Selecting and implementing an action to improve the health of a neighborhood can be difficult. The Neighborhood Health Partnerships Program has created curated lists of evidence-informed policies, programs, and system changes that can improve a variety of factors that affect health.
How to use these lists
The actions and interventions on the lists linked below are primarily neighborhood-level interventions that can largely be driven by community voice, neighborhood organizations, and partners. These lists are intended to help you start a conversation about addressing a need in your community. Note:
- Some interventions may require the cooperation of outside stakeholders (policy makers, health systems, public or private sector partners). Some of these actions and interventions might need to be modified in order to meet the unique needs and priorities of a neighborhood.
- It is possible that none of the actions and interventions on the lists are the exact fit for a particular neighborhood, but we hope that conversations help point the neighborhood towards the right action or intervention.
Selecting an intervention
There are many factors to consider when selecting an intervention for a neighborhood, such as:
- Population characteristics, needs, and values
- Organizational context and capacity (See our action tool Aligning Community Priorities & Data for more information to help assess this)
- Available evidence on effectiveness of interventions
- Resources available to support an intervention
- The type of impact that would be most useful to make (e.g. a direct impact on a health indicator, such as depression screening or an impact on the root causes of health inequities)
The interventions included in this tool are a starting point to consider. For more potential actions, please check out: County Health Rankings & Roadmaps, The Community Guide, HIPxChange, and What Works for Health.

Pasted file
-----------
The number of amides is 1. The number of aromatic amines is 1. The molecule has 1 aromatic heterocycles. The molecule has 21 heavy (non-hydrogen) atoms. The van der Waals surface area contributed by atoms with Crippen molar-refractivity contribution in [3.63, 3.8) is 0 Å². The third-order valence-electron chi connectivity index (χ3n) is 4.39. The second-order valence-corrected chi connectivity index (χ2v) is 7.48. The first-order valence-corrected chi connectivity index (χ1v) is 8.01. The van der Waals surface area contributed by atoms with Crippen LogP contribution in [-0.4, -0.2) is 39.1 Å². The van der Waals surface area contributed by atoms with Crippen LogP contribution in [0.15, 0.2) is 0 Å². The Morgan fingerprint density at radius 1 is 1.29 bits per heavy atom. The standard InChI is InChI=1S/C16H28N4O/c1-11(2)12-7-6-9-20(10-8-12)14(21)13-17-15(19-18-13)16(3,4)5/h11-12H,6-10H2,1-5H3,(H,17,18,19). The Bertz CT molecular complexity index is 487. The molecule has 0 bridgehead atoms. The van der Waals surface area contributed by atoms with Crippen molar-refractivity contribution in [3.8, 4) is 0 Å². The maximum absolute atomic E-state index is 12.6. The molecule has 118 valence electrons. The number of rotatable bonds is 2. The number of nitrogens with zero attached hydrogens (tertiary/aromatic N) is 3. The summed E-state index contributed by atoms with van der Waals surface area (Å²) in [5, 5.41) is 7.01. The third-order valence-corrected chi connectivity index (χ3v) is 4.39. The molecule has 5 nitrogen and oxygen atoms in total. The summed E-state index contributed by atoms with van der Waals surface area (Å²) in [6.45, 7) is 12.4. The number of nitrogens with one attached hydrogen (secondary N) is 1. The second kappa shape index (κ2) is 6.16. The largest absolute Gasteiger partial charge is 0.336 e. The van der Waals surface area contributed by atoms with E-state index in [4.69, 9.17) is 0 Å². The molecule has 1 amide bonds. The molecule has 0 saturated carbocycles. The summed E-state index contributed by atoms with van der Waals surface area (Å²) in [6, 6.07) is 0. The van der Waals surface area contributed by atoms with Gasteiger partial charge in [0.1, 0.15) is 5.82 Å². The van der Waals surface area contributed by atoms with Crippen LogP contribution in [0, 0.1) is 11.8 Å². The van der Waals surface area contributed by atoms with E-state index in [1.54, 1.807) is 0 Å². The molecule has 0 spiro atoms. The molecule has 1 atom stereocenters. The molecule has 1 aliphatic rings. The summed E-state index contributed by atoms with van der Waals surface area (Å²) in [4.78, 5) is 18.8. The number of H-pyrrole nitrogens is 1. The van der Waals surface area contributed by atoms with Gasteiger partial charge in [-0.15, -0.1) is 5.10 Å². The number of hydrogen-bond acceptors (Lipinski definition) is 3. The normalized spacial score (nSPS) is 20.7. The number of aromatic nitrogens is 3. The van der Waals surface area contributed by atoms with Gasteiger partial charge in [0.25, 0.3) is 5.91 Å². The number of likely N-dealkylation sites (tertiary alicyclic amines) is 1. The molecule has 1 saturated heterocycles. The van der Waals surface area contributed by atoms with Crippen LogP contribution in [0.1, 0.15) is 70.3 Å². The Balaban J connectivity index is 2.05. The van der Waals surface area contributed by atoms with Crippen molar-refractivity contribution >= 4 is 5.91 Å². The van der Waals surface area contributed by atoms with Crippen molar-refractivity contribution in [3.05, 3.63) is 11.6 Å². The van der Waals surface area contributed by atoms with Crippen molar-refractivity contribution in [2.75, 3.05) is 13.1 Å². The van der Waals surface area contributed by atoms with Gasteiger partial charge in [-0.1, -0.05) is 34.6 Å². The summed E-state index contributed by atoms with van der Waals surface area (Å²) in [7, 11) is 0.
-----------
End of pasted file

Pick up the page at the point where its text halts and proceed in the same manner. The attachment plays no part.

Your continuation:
There are many researchers working on developing and evaluating interventions for specific health problems. They are often interested in partnering with community organizations on projects. Work with your NHP Navigator to see if there are any researchers working in your area of interest.
There are multiple levels that affect one’s health beyond individual factors and actions. When considering what intervention(s) may be right for a neighborhood, think about the level at which you/your partners are best able to act.
The Social-Ecological Model
We used the social-ecological model to help us organize our action and intervention lists. The social-ecological model shows that individual health is shaped by factors at various levels. Health is influenced by our behaviors, and our behaviors are shaped by where we live, work, and play. It is important to consider factors at every level when considering the impacts on health.
- Individual factors include knowledge, attitudes, self-efficacy, skills
- At the interpersonal level, family and social networks can provide support and shape identity and expectations
- Organizational or Institutional Factors include rules, regulations, policies and informal structures may constrain or promote health
- The model also includes community factors such as community norms, standards and environments
- And finally, in the public policy sphere, the model includes factors such as local, state and national laws and policies
The Health Impact Pyramid
Different types of interventions vary in population impact and the amount of individual effort needed, as shown in the Health Impact Pyramid above.
Interventions at the bottom of the pyramid affect larger numbers of people by addressing social determinants of health. For different health issues, some interventions may be more effective or appropriate depending on the context.
Using actions and interventions to strengthen partnerships
When different organizations are working together in a partnership to improve neighborhood health, each partner brings their own set of goals to the table. Selecting an action and/or intervention that helps to meet the goals of all parties will help build and strengthen partnerships.
For more on building partnerships, please check out our action tool: Aligning Community Priorities & Data.
Once a neighborhood has selected an action and/or intervention to address the neighborhood health problem, they are ready to create a detailed plan that clearly describes the action/intervention and what they hope to accomplish. The action plan (.doc) is expressed in terms of goals, objectives, and activities with expected results. It includes a target date for each activity, a description of key resources needed, and establishes accountability. A carefully designed and well-written action plan also provides a solid basis for project evaluation.